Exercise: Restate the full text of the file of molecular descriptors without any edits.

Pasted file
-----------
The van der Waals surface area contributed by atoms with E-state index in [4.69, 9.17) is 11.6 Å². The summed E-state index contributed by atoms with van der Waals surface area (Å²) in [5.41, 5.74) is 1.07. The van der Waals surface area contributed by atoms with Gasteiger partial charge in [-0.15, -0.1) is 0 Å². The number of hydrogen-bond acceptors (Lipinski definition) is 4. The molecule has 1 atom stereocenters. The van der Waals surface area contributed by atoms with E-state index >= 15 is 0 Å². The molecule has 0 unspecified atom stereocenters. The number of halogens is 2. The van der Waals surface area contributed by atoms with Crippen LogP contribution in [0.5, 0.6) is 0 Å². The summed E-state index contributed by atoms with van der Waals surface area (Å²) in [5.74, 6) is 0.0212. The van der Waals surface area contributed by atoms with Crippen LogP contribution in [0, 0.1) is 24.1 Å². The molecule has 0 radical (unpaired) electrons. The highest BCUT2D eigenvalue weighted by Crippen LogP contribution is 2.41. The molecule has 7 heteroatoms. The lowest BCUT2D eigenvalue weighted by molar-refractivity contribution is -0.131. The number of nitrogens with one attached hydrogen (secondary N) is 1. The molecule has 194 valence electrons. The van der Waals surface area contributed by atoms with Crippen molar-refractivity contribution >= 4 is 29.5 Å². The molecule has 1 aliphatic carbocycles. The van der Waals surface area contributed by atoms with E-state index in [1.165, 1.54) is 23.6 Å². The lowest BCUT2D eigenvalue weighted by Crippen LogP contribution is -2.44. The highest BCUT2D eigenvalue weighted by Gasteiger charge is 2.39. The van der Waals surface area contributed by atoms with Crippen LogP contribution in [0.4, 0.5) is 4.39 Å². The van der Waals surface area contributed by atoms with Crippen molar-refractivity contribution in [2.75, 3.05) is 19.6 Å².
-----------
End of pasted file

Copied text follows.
The van der Waals surface area contributed by atoms with E-state index in [4.69, 9.17) is 11.6 Å². The summed E-state index contributed by atoms with van der Waals surface area (Å²) in [5.41, 5.74) is 1.07. The van der Waals surface area contributed by atoms with Gasteiger partial charge in [-0.15, -0.1) is 0 Å². The number of hydrogen-bond acceptors (Lipinski definition) is 4. The molecule has 1 atom stereocenters. The van der Waals surface area contributed by atoms with E-state index >= 15 is 0 Å². The molecule has 0 unspecified atom stereocenters. The number of halogens is 2. The van der Waals surface area contributed by atoms with Crippen LogP contribution in [0.5, 0.6) is 0 Å². The summed E-state index contributed by atoms with van der Waals surface area (Å²) in [5.74, 6) is 0.0212. The van der Waals surface area contributed by atoms with Crippen LogP contribution in [0, 0.1) is 24.1 Å². The molecule has 0 radical (unpaired) electrons. The highest BCUT2D eigenvalue weighted by Crippen LogP contribution is 2.41. The molecule has 7 heteroatoms. The lowest BCUT2D eigenvalue weighted by molar-refractivity contribution is -0.131. The number of nitrogens with one attached hydrogen (secondary N) is 1. The molecule has 194 valence electrons. The van der Waals surface area contributed by atoms with Crippen molar-refractivity contribution >= 4 is 29.5 Å². The molecule has 1 aliphatic carbocycles. The van der Waals surface area contributed by atoms with E-state index in [1.165, 1.54) is 23.6 Å². The lowest BCUT2D eigenvalue weighted by Crippen LogP contribution is -2.44. The highest BCUT2D eigenvalue weighted by Gasteiger charge is 2.39. The van der Waals surface area contributed by atoms with Crippen LogP contribution in [0.4, 0.5) is 4.39 Å². The van der Waals surface area contributed by atoms with Crippen molar-refractivity contribution in [2.75, 3.05) is 19.6 Å².